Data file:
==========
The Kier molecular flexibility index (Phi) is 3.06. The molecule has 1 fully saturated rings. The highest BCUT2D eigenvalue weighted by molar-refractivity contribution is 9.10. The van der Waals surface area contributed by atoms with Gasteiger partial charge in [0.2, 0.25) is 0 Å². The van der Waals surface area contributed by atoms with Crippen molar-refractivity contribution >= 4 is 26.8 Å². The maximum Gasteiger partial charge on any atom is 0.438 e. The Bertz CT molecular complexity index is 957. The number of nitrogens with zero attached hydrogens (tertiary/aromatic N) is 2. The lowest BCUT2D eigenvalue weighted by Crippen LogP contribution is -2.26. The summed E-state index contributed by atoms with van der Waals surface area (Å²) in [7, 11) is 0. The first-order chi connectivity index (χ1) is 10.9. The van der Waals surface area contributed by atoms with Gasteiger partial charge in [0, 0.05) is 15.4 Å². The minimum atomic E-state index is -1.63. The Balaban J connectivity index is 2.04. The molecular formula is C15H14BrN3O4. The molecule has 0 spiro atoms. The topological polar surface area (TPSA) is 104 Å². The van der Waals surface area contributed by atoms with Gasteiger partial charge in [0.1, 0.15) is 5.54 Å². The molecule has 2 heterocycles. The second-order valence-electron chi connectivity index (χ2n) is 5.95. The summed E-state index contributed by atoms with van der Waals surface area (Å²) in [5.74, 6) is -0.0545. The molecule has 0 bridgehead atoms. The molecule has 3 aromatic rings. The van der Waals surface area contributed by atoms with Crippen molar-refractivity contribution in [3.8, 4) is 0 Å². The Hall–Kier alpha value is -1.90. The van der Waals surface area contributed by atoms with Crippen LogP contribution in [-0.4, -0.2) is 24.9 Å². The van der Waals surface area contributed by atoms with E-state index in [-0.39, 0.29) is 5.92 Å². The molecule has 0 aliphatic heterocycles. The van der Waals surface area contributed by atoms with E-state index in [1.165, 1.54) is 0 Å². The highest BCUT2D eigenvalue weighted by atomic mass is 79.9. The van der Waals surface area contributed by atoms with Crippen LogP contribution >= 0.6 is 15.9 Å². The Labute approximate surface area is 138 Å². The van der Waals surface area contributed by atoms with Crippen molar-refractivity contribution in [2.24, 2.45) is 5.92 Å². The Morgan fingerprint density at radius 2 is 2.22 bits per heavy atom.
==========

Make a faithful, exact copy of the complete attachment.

The Kier molecular flexibility index (Phi) is 3.06. The molecule has 1 fully saturated rings. The highest BCUT2D eigenvalue weighted by molar-refractivity contribution is 9.10. The van der Waals surface area contributed by atoms with Gasteiger partial charge in [0.2, 0.25) is 0 Å². The van der Waals surface area contributed by atoms with Crippen molar-refractivity contribution >= 4 is 26.8 Å². The maximum Gasteiger partial charge on any atom is 0.438 e. The Bertz CT molecular complexity index is 957. The number of nitrogens with zero attached hydrogens (tertiary/aromatic N) is 2. The lowest BCUT2D eigenvalue weighted by Crippen LogP contribution is -2.26. The summed E-state index contributed by atoms with van der Waals surface area (Å²) in [7, 11) is 0. The first-order chi connectivity index (χ1) is 10.9. The van der Waals surface area contributed by atoms with Gasteiger partial charge in [0, 0.05) is 15.4 Å². The minimum atomic E-state index is -1.63. The Balaban J connectivity index is 2.04. The molecular formula is C15H14BrN3O4. The molecule has 0 spiro atoms. The topological polar surface area (TPSA) is 104 Å². The van der Waals surface area contributed by atoms with Gasteiger partial charge in [0.1, 0.15) is 5.54 Å². The molecule has 2 heterocycles. The second-order valence-electron chi connectivity index (χ2n) is 5.95. The summed E-state index contributed by atoms with van der Waals surface area (Å²) in [5.74, 6) is -0.0545. The molecule has 0 bridgehead atoms. The molecule has 3 aromatic rings. The van der Waals surface area contributed by atoms with Crippen molar-refractivity contribution in [3.8, 4) is 0 Å². The Hall–Kier alpha value is -1.90. The van der Waals surface area contributed by atoms with Crippen LogP contribution in [-0.4, -0.2) is 24.9 Å². The van der Waals surface area contributed by atoms with E-state index in [-0.39, 0.29) is 5.92 Å². The molecule has 0 aliphatic heterocycles. The van der Waals surface area contributed by atoms with E-state index in [1.165, 1.54) is 0 Å². The highest BCUT2D eigenvalue weighted by atomic mass is 79.9. The van der Waals surface area contributed by atoms with Crippen LogP contribution >= 0.6 is 15.9 Å². The Labute approximate surface area is 138 Å². The van der Waals surface area contributed by atoms with Crippen molar-refractivity contribution in [2.24, 2.45) is 5.92 Å². The Morgan fingerprint density at radius 2 is 2.22 bits per heavy atom.